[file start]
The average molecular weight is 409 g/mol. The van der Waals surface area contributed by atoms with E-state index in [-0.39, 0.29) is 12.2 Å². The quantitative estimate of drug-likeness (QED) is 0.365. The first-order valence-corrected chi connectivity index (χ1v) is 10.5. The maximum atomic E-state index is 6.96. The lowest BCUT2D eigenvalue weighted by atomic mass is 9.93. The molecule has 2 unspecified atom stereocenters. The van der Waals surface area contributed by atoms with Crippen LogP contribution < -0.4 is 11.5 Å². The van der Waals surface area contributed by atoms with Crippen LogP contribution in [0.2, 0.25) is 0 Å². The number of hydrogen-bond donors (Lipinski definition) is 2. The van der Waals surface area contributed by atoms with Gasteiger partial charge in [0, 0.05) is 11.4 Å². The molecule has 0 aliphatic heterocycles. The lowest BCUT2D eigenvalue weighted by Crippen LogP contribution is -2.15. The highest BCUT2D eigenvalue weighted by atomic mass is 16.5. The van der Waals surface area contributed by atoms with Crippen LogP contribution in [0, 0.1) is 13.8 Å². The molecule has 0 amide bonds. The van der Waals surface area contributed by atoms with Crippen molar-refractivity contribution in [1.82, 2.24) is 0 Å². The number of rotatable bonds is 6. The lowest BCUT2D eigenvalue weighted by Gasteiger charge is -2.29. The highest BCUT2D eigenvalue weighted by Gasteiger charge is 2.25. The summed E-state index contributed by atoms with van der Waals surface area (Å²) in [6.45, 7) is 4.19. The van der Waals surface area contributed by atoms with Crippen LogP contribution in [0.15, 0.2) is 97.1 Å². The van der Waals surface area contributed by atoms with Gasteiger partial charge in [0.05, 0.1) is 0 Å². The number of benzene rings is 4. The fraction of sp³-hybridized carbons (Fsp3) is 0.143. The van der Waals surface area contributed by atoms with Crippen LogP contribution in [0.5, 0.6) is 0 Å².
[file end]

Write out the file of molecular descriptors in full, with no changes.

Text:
The average molecular weight is 409 g/mol. The van der Waals surface area contributed by atoms with E-state index in [-0.39, 0.29) is 12.2 Å². The quantitative estimate of drug-likeness (QED) is 0.365. The first-order valence-corrected chi connectivity index (χ1v) is 10.5. The maximum atomic E-state index is 6.96. The lowest BCUT2D eigenvalue weighted by atomic mass is 9.93. The molecule has 2 unspecified atom stereocenters. The van der Waals surface area contributed by atoms with Crippen LogP contribution < -0.4 is 11.5 Å². The van der Waals surface area contributed by atoms with Crippen LogP contribution in [0.2, 0.25) is 0 Å². The number of hydrogen-bond donors (Lipinski definition) is 2. The van der Waals surface area contributed by atoms with Gasteiger partial charge in [0, 0.05) is 11.4 Å². The molecule has 0 aliphatic heterocycles. The lowest BCUT2D eigenvalue weighted by Crippen LogP contribution is -2.15. The highest BCUT2D eigenvalue weighted by atomic mass is 16.5. The van der Waals surface area contributed by atoms with Crippen LogP contribution in [0, 0.1) is 13.8 Å². The molecule has 0 amide bonds. The van der Waals surface area contributed by atoms with Crippen molar-refractivity contribution in [1.82, 2.24) is 0 Å². The number of rotatable bonds is 6. The lowest BCUT2D eigenvalue weighted by Gasteiger charge is -2.29. The highest BCUT2D eigenvalue weighted by Gasteiger charge is 2.25. The summed E-state index contributed by atoms with van der Waals surface area (Å²) in [6.45, 7) is 4.19. The van der Waals surface area contributed by atoms with Crippen LogP contribution in [0.15, 0.2) is 97.1 Å². The van der Waals surface area contributed by atoms with Gasteiger partial charge in [0.05, 0.1) is 0 Å². The number of benzene rings is 4. The fraction of sp³-hybridized carbons (Fsp3) is 0.143. The van der Waals surface area contributed by atoms with Crippen LogP contribution in [0.5, 0.6) is 0 Å².